Situated at the West end of Stramongate, the house is reputed to have been built in 1546, although the date stone now mounted above the central dormer window is now disputed. Certainly built sometime in the 16th century, it was originally erected as a town house for the Bellingham family, a local well known land owning dynasty.
The Inghamites were a Calvanistic sect started by Benjamin Ingham after he broke away from the Church of England. Locally, the Inghamites were not much liked, and they were not allowed burial anywhere in the town.
The Inghamites managed to purchase a small pocket of land at the top of Beast Banks, about a hundred yards from the chapel, and they used this as their burial ground until it was closed in 1855.
The chapel has been converted to flats now.
The Moot hall was used for court proceedings as well. For example, for the taking of oaths in support of the current monarch: "Summons from Daniel Wilson, John Archer and Anthony Askew to Thomas Shipherd, George Hilton, John Hale, John Burrow and William Clawson, all of Beetham, to appear at the Moot Hall in Kirkeby Kendall, to take the oaths prescribed for the further security of his Majesty's person and Government and the succession of the Crown in the heirs of the late Princess Sophia, being protestants, and for extinguishing the hopes of the pretended Prince of Wales and his open and secret abbettors. Dated 15 December, 1715. Similar summonses to Mrs. Askew, widow in the island in Applethwaite, Miles Atkinson and Benjamin Harrison both of Applethwaite, James Longmire de Linefitt, James Longmire de Orrest, John Longmire de Calgarth and George Elleray de Houe of Applethwaite, Robert Stephenson of Newhouse and George Dennison of Mirehead, both in Grayrigg, Samuel Newby of Tenterden in Docker and Thomas Dawson of Crosthwaite. Dated 15 December, 1715.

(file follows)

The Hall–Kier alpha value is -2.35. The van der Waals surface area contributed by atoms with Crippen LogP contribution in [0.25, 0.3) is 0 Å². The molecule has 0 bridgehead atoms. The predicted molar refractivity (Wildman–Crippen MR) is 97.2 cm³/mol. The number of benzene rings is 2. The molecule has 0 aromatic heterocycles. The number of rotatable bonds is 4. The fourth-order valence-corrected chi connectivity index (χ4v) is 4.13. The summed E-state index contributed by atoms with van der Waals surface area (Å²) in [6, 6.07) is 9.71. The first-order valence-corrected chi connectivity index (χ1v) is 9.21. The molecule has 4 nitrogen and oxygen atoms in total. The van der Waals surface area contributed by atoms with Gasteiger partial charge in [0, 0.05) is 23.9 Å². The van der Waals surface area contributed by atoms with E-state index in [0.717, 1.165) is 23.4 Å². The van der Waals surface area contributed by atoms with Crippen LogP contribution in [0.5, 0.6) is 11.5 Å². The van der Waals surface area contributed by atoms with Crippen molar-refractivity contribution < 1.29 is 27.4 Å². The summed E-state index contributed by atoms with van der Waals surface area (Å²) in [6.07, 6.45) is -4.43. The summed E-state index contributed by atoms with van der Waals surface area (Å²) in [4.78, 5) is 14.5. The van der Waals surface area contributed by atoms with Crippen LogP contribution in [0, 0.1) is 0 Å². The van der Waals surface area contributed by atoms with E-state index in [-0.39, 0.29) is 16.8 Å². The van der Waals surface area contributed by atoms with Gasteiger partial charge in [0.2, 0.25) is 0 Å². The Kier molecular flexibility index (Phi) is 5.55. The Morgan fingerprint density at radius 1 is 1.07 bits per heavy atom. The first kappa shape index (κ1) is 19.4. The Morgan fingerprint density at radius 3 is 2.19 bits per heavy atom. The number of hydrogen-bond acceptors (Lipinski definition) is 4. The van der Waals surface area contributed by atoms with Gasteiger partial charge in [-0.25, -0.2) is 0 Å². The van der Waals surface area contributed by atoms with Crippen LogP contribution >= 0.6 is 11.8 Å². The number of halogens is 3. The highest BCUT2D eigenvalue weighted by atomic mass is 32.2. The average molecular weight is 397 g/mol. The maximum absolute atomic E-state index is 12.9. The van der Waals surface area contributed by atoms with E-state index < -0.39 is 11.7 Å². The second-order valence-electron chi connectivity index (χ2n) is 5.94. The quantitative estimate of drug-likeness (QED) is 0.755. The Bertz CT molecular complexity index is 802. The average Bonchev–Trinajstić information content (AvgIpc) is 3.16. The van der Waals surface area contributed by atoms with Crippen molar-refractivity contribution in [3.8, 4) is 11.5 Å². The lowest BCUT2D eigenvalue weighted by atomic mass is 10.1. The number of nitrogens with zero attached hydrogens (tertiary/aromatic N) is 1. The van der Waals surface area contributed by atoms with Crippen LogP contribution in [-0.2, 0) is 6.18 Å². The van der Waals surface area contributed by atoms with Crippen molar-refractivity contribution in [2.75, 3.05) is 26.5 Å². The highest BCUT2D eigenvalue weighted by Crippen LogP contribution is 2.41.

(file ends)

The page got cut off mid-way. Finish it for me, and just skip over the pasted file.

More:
And also, in relation to Window taxes: The High Constable in her majesty's name is to issue warrants to the Petty Constables to warn the collectors of the duties on houses and windows to make a strict survey of all houses (except cottages) and take an exact account of the number of windows or lights in each house, from one to thirty, and to charge the inhabitants or occupiers of the same without concealment, love, favour, dread or malice upon pain of forfeiture of any sum not exceeding £5. With three columns:— the first to contain the just number of windows or lights from one to thirty; the second to contain the Old Duty, i.e., for every house having under ten windows, 2 shillings, for every house having ten and under twenty, 6 shillings, and for every house having twenty windows or lights 10 shillings; and the third column to contain the additional duty according to a late act of Parliament, i.e., for every house having twenty and under thirty windows the sum of 10 shillings, and for every house having thirty windows and upwards the sum of 20 shillings, over and above the old Duty. The same to be returned to her majesty's Justices of the Peace as shall be assembled upon Saturday the 4th day of April next at the Moot Hall in Kendall. John Meredith, surveyor of the said duties, will give his attendance to accuse such collectors as shall omit any part of their duty in the premises to the end that the penalty of £20 may be levied of every offender according to law. Given under our hands and seals the 21 day of February, 1712 (extracts taken from British History on line)